“The preferred option for returning the plant to service involves isolating the affected accountancy tank and pipework associated with the failure of primary containment and using the other unaffected tank, subject to a revised operating regime,” said the BNG spokeswoman.

“We have now completed all the necessary physical modifications to the Feed Clarification Cell and associated equipment.”

The spokeswoman added that the safety measures described were approved by the NII in July. A BNG official said that BNG had “made all the necessary changes and met the requirements of authorities, and they are satisfied with what we have done.” He added that BNG considers that Thorp is essentially ready to restart, depending on the nod from the NDA.

What is the clarification cell?
Thorp’s fuel clarification cell is comprised of a stainless steel lined space 60 metres long, 20 metres wide and 20 metres high and its concrete walls are 2 to 3 metres thick to absorb radiation. BNG Sellafield’s spokesman Nigel Monckton said the cell was designed to withstand the possibility of a leak and, because stainless steel does not dissolve in nitric acid, the leak had been contained.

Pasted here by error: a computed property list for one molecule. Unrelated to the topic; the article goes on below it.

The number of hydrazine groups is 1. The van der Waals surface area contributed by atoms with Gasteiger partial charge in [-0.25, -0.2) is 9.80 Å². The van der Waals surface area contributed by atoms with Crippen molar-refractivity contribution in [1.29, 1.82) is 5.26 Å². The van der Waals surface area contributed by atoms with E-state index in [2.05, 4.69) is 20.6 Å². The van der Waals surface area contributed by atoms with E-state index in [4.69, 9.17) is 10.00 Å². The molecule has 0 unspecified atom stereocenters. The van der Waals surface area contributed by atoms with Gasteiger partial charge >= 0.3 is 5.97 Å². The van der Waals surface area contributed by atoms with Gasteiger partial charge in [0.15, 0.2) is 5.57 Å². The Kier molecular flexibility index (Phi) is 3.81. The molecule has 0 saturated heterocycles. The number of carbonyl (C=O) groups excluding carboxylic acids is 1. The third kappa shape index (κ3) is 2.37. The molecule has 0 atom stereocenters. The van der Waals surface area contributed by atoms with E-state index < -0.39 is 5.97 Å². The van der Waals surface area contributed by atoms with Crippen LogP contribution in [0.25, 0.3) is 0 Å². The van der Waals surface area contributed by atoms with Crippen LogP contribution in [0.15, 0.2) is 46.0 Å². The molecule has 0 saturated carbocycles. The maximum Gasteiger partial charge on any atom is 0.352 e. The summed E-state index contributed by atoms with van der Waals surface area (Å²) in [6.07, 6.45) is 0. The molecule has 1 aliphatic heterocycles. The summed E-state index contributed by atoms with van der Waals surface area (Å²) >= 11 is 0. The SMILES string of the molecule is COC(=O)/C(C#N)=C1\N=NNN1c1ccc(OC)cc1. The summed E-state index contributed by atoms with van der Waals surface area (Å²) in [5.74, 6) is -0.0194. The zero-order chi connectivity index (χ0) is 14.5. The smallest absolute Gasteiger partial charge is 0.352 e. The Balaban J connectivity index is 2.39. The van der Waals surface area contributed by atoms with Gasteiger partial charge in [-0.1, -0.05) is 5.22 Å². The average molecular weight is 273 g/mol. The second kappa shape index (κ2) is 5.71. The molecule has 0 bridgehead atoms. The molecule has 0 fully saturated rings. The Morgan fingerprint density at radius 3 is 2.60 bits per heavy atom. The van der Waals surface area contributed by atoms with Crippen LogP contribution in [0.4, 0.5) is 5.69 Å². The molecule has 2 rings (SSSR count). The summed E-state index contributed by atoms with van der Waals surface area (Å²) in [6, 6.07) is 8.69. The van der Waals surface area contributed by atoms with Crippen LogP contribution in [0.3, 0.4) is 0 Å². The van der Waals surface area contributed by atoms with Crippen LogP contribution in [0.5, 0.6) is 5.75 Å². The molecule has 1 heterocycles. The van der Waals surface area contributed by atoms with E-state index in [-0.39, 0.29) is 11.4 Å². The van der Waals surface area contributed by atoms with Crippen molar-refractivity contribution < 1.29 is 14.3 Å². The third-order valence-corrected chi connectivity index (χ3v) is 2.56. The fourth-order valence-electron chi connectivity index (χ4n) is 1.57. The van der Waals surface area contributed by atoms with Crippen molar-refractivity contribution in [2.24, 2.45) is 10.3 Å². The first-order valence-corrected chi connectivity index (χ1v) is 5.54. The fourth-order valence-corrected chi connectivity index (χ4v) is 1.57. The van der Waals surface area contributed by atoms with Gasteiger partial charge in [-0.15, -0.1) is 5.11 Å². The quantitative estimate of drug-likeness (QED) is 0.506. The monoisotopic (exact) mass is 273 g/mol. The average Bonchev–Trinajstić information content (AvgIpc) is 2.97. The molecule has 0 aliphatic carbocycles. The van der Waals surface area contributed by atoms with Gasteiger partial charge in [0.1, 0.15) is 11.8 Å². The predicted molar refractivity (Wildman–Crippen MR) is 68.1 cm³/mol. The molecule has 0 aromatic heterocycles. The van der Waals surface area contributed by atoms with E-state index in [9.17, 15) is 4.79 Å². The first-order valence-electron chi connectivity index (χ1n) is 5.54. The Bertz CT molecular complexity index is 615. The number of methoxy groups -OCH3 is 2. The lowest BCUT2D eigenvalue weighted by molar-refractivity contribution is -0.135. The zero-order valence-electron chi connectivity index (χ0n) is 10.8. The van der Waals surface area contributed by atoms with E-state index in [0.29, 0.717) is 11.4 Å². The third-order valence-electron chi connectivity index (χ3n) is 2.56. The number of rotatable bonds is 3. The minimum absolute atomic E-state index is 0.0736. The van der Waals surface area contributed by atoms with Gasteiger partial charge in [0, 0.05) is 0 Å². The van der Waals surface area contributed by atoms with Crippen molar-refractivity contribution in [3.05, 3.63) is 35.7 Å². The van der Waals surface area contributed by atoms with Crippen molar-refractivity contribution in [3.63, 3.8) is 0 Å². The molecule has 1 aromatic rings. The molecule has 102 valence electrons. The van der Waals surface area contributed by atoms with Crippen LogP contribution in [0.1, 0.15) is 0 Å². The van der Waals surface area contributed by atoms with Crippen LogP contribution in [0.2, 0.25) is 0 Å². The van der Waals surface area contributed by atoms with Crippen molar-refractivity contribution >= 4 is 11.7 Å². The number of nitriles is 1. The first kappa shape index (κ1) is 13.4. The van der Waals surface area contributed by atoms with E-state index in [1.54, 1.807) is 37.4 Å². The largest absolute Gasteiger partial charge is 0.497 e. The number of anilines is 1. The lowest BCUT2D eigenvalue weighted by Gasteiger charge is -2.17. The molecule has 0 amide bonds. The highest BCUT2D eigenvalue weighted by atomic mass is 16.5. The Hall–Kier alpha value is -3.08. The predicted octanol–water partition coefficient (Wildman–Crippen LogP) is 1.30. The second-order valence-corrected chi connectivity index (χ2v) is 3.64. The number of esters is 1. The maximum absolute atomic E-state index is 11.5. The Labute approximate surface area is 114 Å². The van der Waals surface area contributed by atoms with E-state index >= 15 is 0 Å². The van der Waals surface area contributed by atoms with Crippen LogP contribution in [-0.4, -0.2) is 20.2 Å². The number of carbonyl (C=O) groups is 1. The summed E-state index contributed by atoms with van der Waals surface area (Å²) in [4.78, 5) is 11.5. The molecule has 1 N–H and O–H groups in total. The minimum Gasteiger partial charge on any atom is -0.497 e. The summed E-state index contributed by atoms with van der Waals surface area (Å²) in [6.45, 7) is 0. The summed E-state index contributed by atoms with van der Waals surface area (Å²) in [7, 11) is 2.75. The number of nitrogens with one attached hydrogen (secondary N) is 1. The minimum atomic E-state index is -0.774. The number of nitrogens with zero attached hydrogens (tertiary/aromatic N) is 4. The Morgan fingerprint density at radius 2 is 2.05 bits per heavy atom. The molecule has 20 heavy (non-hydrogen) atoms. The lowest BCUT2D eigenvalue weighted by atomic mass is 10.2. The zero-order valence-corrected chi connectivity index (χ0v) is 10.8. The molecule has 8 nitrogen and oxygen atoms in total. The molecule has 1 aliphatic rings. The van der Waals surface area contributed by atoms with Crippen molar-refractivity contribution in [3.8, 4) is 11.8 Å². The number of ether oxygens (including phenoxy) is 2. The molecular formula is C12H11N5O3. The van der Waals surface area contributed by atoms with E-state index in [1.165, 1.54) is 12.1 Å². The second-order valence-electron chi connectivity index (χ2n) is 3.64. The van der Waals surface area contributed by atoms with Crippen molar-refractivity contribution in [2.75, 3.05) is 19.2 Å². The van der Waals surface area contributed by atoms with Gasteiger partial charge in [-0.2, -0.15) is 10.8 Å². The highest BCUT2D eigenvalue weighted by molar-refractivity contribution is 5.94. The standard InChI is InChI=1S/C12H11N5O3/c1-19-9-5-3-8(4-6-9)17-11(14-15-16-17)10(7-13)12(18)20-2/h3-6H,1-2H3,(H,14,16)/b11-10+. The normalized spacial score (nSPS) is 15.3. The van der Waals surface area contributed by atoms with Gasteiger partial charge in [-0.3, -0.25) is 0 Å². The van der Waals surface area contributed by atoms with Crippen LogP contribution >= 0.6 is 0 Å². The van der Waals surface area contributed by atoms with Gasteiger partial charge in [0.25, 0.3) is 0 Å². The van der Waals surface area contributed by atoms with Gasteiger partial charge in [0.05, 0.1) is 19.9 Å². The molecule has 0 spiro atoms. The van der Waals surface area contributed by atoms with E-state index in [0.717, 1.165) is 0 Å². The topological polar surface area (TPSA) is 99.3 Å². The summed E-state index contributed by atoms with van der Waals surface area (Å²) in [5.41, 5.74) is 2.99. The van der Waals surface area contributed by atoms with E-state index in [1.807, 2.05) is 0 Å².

Thorp’s raw materials are used fuel rods from nuclear power stations. After receipt at Thorp, the assemblies are stored for several months to allow the radioactivity of short-lived fission products to decay to safer levels. The 1-metre long, 1-centimetre diameter tubular rods are then cut up into small chunks and lowered in baskets into strong nitric acid.

The uranium, plutonium and fission products dissolve and the remnants of the steel rods are removed. But the fluid remaining from the process, called liquor, still contains small shards of steel, or tailings, from burrs created as the rods are chopped up. So the liquor must be centrifuged to get rid of the steel contaminants, a process called clarification. It is at this clarification stage that the leak occurred.

NDA response to the Thorp delay
In the time immediately following the incident, the NDA considered shutting down Thorp altogether. The federal decommissioning body – which owns 18 of Britain’s more troubled nuclear sites – quickly back-tracked when the dimensions of the Thorp incident were fully understood, and opted for repairs.

The most recent delay again tabled the idea of shutting down the plant, but the NDA has said it still considers Thorp viable for a restart.

In remarks reported in the News and Star, an unidentified NDA spokesman said: “any final decision to restart Thorp will be made by the NDA. The plant’s date to restart has always been tentative given that this was a major incident.”

“We always place safety as the absolute priority. We understand that the NII must have the time it needs to complete its assessments and determine whether the plant is safe to re-start,” he said.